This position is strengthened by the finding of the Secretary of State who confirmed (on 6 September 2016) that the proposal was not EIA development (see appendix 03 submitted via email). In doing so, he noted that the site is not within a sensitive area and does not enjoy any statutory protection in terms of landscape, heritage or importance to protected species. A significant environmental effect in relation to the County Wildlife Site was not considered likely, and that in cumulation with other developments nearby this development would not affect populations of protected species to the extent that a significant environmental effect is likely.

We therefore disagree with this assessment within the Site Proposals Document and consider the site Ref: GNLP0442 to be a suitable and sustainable location for residential development and the provision of a country wildlife park, and would create ecological benefits to the site.

Object

Site Proposals document

Representation ID: 16011

Received: 22/03/2018

Respondent: Peter Morris

Representation:

Why destroy an area of historical woodland. I don't see how 300 houses and an area of parkland is an improvement. If woodland is not important or housing improves it why has no site allocation been for Mousehold Heath?

Full text:

Why destroy an area of historical woodland. I don't see how 300 houses and an area of parkland is an improvement. If woodland is not important or housing improves it why has no site allocation been for Mousehold Heath?

Object

Site Proposals document

Representation ID: 16204

Received: 10/04/2018

Respondent: Mr Peter Moy

Representation:

The woods are designated as Ancient Woodland and have a significant importance in terms of ecology. These woods support a huge diversity of wildlife and the increasing development will leave nowhere for it to go. There are no intervening track-ways for the wildlife to disperse to other areas and consequently this will put even more pressure on the wildlife. Local people use the woods for informal recreation. I believe we have sufficient development already passed to meet current and future needs.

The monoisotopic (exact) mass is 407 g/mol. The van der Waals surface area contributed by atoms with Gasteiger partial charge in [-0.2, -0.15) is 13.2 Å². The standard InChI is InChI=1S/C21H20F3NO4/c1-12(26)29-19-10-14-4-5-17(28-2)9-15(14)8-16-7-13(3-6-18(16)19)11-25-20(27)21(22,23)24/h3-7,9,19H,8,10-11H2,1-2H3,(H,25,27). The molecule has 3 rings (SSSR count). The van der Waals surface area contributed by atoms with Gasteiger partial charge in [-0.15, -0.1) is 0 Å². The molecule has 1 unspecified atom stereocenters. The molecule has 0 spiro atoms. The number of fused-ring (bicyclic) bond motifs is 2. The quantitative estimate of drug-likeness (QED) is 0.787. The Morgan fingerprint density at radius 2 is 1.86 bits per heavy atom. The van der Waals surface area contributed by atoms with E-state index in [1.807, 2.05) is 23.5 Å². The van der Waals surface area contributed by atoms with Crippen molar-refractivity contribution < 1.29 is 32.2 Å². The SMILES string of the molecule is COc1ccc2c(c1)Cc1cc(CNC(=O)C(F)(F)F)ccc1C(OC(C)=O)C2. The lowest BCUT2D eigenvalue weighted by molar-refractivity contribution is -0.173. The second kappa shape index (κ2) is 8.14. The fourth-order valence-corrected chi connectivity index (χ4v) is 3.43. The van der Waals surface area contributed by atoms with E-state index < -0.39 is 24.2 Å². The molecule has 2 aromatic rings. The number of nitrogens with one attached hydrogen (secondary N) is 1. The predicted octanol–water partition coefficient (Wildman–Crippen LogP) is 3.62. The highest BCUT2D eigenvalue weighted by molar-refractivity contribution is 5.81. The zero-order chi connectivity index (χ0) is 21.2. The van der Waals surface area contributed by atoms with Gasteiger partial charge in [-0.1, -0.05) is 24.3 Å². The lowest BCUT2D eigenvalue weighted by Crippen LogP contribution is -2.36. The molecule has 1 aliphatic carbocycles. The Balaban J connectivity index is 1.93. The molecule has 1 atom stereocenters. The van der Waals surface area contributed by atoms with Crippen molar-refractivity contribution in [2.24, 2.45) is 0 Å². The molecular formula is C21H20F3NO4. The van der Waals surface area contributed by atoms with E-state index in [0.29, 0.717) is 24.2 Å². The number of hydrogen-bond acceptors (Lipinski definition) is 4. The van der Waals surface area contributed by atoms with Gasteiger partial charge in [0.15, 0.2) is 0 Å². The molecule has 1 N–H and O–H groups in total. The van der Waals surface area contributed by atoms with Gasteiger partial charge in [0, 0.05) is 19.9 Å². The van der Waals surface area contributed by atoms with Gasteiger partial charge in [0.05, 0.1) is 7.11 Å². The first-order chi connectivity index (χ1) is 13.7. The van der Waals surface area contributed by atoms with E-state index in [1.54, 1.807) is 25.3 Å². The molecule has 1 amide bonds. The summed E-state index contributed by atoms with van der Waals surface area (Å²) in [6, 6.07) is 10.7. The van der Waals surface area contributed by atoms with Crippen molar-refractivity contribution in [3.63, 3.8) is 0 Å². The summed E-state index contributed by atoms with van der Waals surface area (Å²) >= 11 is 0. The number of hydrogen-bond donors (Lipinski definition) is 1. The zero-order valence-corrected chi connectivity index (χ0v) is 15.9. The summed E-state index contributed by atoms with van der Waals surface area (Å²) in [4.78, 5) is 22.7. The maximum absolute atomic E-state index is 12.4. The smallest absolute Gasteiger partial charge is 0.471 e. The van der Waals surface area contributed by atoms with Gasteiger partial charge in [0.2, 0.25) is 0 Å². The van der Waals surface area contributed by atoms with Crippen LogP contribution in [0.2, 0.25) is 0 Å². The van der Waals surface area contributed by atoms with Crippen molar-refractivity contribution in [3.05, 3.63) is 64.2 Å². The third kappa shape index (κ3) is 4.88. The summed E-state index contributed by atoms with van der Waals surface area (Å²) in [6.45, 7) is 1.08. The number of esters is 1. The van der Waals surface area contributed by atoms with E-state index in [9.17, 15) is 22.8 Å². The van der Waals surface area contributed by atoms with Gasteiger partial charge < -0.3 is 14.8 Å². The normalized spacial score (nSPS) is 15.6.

Full text:

I live in Greenborough Road opposite the wood and consider myself very lucky to live in this neighbourhood and so close to a very important wildlife site.
The woods are the very reason I purchased my property.
The variety of creatures witnessed is amazing and this has definitely improved my quality of life.
I have often seen Newts, Foxes, two species of Deer and regularly have Hedgehogs, Squirrels and an occasional Sparrow Hawk in
the garden. Grass Snakes have been seen and various rare Butterflies and Insects.

This Wood is special and has been inspected by an Aboriculturalist who can verify it's significant ecology; he also considered the wood
to contain areas of Ancient Woodland, probably the 'Great Wood' as depicted on old maps (16/17th c.) of the area.
Local naturalist John Allaway .... spent several months compiling the report that helped to get part of Racecourse Plantation
in Thorpe St Andrew designated as ancient woodland. EEN 25 October 2011
It is far from being a "plantation" as can be seen from the variety of trees and the random way in which they have grown - unlike plantations
where, for harvesting purposes, the trees (all softwood) would be seeded in rows with rides between and lack the variety of wildlife.
Recent "harvesting" has resulted in blocked pathways and little clearance of stumps; one gets the impression that this is to discourage walkers
and make the area look unattractive.

Local people still walk their dogs here and sometimes I see family groups out for
a walk in the fresh air looking for animal and insect life, odd fungi etc. and generally enjoying the wood.

Within 500 yards - to the north side of Salhouse Road - is the White House Farm/Tesco/Blue Boar Lane development with hundreds (700?) of houses
being built. Just the other side of the road from those - Wroxham Road - another development has been passed eventually extending to the NDR.
Planning has been approved for more housing on the south side of Salhouse Road only 400 yards from the White House Farm/Tesco/Blue Boar Lane
development. That will extend to the Northern Distributor Road with some 1400(?) houses. Further housing development is taking place on
the other side of the woods filling in the land from Thorpe End (once known as Thorpe Garden Village - alas, that's a misnomer now!) through to the NDR.

These woods support a huge diversity of wildlife and the increasing development will leave nowhere for it to go. There are no intervening track-ways for the
wildlife to disperse to other areas and consequently this will put even more pressure on the wildlife.

I believe we have sufficient development already passed to meet current and future needs. We now require what's left of the agricultural land to feed an ever increasing population without resorting to yet ever more imports. Woods of this quality are required not only for the maintenance of the wildlife but also to maintain peoples equilibrium, appreciation of quiet spaces and the chance to see and learn from what we have on our doorstep, a wonderful, priceless asset.

Please protect it for our children and children's children. Once gone, impossible to replace or replicate.

Object

Site Proposals document

Representation ID: 16501

Received: 20/03/2018

Respondent: Norfolk Wildlife Trust

Representation:

0228 and 0442: Pleased to see that the impact on CWS 2041 and GI corridor seen as a major constraint and that all sites proposed will have an adverse impact. These sites should not be allocated.

Full text:

General comments:
All allocations need to be considered in relation to the Greater Norwich GI Strategy and the emerging Norfolk GI maps, in relation to both opportunities and constraints.